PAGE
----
After opening words from Prof. Ton Liefaard and Dean of Leiden Law School Prof. Joanne van der Leun, the main programme on Friday 23 November 2018 commenced with three keynote presentations. First, Ms. Andrea Vonkeman (Head UNHCR the Netherlands) shared valuable practical insights about the consultation process initiated by UNHCR to create a European approach to the problem that in practice the protection of unaccompanied minors falls short despite promising guarantees in the law. As an example of one of these shortcomings she used the wide variety of methods EU Member States use for age determination of unaccompanied minors. The second key note speaker, Dr. Bina D’Costa (Australian National University, ANU College of Asia and the Pacific) also showed that there is a discrepancy between existing legal standards and practice in the protection of unaccompanied minors by showing the main outcomes of a research carried out by UNICEF into the way Nordic states treat asylum seeking children. Furthermore, she shared her experiences while working as a member of the UNICEF Rohingya Emergency Reponse Team and explained that due to the impossibility for Rohingya people to obtain civil rights, Rohingya children are particularly vulnerable to exploitation. The third and last key note speaker was Prof. Peter Rodrigues (Chair of the Institute for Immigration Law, Leiden University). Rodrigues discussed the question whether children can be identified with the behaviour of their parents in immigration proceedings. He explained that despite that Article 2 of the UN Convention on the Rights of the Child explicitly forbids the discrimination of children based on their parent’s behaviour, jurisprudence of the European Court of Human Rights allows for the identification of children with the behaviour of their parents. More specifically, children can be identified with their parents behaviour in case parents could exploit the position of their children to obtain a better immigration status for themselves.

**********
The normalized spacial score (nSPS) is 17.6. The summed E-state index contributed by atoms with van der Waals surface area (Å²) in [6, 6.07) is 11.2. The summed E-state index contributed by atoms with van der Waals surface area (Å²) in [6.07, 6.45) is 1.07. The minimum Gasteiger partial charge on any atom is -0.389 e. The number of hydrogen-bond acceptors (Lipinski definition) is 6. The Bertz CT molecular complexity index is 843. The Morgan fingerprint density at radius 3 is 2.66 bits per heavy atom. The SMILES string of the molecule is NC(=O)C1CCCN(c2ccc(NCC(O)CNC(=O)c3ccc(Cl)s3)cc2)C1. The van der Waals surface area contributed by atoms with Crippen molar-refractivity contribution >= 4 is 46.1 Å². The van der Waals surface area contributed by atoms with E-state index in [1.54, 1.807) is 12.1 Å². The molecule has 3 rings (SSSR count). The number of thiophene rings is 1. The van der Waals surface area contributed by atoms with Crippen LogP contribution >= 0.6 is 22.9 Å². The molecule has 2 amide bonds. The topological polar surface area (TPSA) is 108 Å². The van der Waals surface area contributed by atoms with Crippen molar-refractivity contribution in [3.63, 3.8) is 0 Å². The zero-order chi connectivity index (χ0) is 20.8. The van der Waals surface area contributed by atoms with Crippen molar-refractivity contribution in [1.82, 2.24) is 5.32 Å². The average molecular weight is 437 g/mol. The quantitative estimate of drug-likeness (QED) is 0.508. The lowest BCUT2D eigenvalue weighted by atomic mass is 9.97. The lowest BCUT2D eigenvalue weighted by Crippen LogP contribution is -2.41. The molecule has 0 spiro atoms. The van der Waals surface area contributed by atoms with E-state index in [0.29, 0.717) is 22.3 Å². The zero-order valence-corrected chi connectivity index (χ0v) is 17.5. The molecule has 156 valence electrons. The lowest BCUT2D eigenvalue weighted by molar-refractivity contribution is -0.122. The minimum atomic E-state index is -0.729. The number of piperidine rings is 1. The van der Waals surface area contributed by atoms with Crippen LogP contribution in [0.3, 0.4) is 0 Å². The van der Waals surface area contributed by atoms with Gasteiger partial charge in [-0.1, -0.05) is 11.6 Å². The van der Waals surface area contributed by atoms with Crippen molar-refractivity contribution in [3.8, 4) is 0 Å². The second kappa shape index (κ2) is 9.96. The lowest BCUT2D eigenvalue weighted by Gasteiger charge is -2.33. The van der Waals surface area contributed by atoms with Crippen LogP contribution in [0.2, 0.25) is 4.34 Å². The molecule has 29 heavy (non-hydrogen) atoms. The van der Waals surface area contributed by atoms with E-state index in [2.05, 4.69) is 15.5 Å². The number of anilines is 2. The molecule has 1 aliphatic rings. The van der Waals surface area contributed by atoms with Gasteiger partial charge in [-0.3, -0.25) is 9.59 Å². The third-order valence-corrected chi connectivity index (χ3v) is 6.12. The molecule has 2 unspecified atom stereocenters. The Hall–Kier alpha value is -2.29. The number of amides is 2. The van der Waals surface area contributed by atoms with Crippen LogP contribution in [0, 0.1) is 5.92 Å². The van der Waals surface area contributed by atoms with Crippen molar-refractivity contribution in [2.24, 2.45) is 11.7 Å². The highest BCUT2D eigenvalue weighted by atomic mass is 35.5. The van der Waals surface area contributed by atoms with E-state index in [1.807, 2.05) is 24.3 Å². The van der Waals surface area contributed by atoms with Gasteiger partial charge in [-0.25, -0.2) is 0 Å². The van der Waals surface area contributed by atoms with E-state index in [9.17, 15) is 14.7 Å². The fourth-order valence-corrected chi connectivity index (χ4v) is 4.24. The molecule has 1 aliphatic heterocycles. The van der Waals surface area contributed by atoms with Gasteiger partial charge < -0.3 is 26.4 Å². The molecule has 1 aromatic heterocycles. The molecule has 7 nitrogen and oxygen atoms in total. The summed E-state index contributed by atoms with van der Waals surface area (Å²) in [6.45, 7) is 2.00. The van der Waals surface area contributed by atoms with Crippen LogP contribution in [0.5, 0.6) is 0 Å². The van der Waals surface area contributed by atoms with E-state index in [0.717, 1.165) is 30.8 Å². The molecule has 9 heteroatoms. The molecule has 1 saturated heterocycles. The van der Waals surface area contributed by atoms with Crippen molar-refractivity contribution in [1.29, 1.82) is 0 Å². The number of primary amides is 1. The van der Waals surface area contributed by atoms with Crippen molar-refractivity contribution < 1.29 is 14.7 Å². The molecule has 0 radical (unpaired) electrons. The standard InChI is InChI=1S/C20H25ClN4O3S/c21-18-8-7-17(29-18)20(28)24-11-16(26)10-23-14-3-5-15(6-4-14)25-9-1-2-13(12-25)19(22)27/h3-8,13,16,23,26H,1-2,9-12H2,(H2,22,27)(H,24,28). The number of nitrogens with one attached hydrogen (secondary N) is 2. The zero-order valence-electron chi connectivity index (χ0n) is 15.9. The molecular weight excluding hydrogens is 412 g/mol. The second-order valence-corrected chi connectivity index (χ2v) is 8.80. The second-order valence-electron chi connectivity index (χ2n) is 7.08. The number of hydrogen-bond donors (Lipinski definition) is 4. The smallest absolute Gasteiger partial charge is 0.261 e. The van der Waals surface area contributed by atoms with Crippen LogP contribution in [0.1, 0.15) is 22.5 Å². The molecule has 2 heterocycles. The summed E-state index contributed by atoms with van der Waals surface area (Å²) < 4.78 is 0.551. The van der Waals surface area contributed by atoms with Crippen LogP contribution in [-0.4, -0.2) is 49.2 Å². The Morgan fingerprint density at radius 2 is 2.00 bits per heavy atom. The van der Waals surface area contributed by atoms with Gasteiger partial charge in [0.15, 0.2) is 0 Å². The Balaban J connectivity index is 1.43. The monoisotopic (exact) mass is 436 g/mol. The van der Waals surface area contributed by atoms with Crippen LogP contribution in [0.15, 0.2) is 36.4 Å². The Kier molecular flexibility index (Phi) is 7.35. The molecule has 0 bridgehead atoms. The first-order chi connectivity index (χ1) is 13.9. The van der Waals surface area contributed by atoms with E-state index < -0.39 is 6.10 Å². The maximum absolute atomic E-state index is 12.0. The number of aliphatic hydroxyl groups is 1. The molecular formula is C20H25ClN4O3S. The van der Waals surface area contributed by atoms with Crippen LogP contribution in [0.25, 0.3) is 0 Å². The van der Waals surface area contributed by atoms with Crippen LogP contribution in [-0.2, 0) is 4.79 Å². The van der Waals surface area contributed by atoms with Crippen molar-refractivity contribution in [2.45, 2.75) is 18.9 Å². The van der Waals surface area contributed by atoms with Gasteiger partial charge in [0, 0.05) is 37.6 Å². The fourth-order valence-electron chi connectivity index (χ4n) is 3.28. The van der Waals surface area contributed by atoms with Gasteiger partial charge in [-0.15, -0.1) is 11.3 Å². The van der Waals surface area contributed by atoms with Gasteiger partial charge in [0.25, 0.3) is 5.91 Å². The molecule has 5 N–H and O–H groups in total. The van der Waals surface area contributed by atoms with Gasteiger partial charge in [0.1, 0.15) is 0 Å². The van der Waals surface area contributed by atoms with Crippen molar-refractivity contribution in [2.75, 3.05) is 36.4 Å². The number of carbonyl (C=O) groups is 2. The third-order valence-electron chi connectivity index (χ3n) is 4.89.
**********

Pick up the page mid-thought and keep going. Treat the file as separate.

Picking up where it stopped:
The Friday afternoon was reserved for workshops on ‘The best interests of the child in immigration law’, ‘The Right to be heard’, ‘Forced Migration and trafficking’, ‘Access to justice’ and ‘Reception and immigration detention of children’. Numerous presentations by speakers from both academia and practice where held and there was plenty of space for discussion and exchange of ideas after each presentation.

The conference was closed by Mr George Moschos, who was the Children’s Ombudsman of Greece from 2003 until 2018. He reflected on the conference, drawing from his extensive experience of working with refugee and migrant children on the ground. He stressed the importance of the integration of children in society and changing the mentalities of people towards migrants to ensure the effective implementation of children’s rights in practice.  All things considered, we look back on an inspiring and thought-provoking conference.

A selection of the papers that were presented at the conference will be published in the conference book ‘Safeguarding children’s rights in immigration law’ to be published by Intersentia at the end of 2019.

“A really enriching 2-day exchange of viewpoints in a very friendly and conversation-inductive environment. Hope to be back soon for another one of your conferences!”

“Excellent conference bringing up some very relevant and timely issues. Much needed! Thanks for the wonderful welcoming and friendliness of the organisers and Leiden University.”